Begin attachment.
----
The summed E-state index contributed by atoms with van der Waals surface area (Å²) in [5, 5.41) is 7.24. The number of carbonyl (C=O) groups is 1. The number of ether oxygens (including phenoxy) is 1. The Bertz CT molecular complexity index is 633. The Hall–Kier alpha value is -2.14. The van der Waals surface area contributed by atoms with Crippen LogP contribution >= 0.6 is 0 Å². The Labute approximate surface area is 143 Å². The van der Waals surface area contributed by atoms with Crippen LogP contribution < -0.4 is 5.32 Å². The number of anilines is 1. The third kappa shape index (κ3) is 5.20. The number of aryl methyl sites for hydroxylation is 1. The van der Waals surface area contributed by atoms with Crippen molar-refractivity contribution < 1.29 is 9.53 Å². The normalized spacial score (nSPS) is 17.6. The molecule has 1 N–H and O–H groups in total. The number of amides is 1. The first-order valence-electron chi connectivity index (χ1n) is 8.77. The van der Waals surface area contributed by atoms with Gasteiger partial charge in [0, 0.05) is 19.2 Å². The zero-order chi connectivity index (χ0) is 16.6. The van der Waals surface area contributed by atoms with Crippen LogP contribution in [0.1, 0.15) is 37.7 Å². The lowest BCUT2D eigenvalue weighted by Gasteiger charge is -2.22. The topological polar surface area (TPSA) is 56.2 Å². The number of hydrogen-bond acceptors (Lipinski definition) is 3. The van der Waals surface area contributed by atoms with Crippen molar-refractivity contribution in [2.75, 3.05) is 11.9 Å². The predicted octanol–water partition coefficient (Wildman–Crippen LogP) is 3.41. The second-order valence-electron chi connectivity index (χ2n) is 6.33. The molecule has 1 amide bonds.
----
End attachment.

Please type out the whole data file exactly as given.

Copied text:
The summed E-state index contributed by atoms with van der Waals surface area (Å²) in [5, 5.41) is 7.24. The number of carbonyl (C=O) groups is 1. The number of ether oxygens (including phenoxy) is 1. The Bertz CT molecular complexity index is 633. The Hall–Kier alpha value is -2.14. The van der Waals surface area contributed by atoms with Crippen LogP contribution >= 0.6 is 0 Å². The Labute approximate surface area is 143 Å². The van der Waals surface area contributed by atoms with Crippen LogP contribution < -0.4 is 5.32 Å². The number of anilines is 1. The third kappa shape index (κ3) is 5.20. The number of aryl methyl sites for hydroxylation is 1. The van der Waals surface area contributed by atoms with Crippen molar-refractivity contribution < 1.29 is 9.53 Å². The normalized spacial score (nSPS) is 17.6. The molecule has 1 N–H and O–H groups in total. The number of amides is 1. The first-order valence-electron chi connectivity index (χ1n) is 8.77. The van der Waals surface area contributed by atoms with Gasteiger partial charge in [0, 0.05) is 19.2 Å². The zero-order chi connectivity index (χ0) is 16.6. The van der Waals surface area contributed by atoms with Crippen LogP contribution in [0.1, 0.15) is 37.7 Å². The lowest BCUT2D eigenvalue weighted by Gasteiger charge is -2.22. The topological polar surface area (TPSA) is 56.2 Å². The number of hydrogen-bond acceptors (Lipinski definition) is 3. The van der Waals surface area contributed by atoms with Crippen molar-refractivity contribution in [2.75, 3.05) is 11.9 Å². The predicted octanol–water partition coefficient (Wildman–Crippen LogP) is 3.41. The second-order valence-electron chi connectivity index (χ2n) is 6.33. The molecule has 1 amide bonds.